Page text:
Media sector joint ventures

There can be a long line of contracting parties involved in a media agreement for a production.  For example:

  • The media agreement is between the joint venture company and the broadcaster/publisher.
  • The media agreement deals with delivery which requires the pooled resources of the parties to the joint venture.
  • The parties to the joint venture are usually the production company and the creative team.
  • The joint venture company usually has supporting agreements covering the supply of various necessities such as pilots, production, script, finance, licences for production,broadcasting agreements and re-seller rights and publicity.

The joint venture company issues shares to the production company and the creative team company. The share split depends on their commercial negotiations.

The joint venture company requires bespoke articles of association and a shareholders’ agreement to reflect the commercial responsibilities and benefits.  This is core business for us and we guide you on what you need to agree.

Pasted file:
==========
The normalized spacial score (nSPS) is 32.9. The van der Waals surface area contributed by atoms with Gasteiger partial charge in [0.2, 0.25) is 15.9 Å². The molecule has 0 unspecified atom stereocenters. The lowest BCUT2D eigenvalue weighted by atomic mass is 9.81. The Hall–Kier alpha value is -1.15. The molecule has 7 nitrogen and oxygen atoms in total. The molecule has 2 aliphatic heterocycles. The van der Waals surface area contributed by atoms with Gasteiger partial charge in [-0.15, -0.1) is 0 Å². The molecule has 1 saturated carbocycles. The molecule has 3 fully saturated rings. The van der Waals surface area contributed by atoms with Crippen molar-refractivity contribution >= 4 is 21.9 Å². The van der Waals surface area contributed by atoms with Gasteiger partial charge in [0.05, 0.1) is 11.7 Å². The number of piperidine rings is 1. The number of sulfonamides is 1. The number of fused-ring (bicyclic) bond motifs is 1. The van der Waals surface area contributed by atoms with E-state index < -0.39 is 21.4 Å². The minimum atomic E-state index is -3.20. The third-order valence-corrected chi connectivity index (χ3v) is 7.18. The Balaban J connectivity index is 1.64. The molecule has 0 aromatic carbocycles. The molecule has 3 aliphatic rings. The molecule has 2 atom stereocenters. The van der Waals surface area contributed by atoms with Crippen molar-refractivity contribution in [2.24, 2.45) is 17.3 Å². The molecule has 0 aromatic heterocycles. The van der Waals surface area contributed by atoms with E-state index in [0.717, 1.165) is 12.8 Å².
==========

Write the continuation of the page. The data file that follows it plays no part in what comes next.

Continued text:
Under a joint venture the income received via the media agreement via royalties and or fees will be paid out according to the respective shareholdings after expenses.  Accounts will be required to determine the trading position.  Directors will need to vote in favour of payments or dividends according to the respective share rights and provisions set out in the articles and or shareholders’ agreement.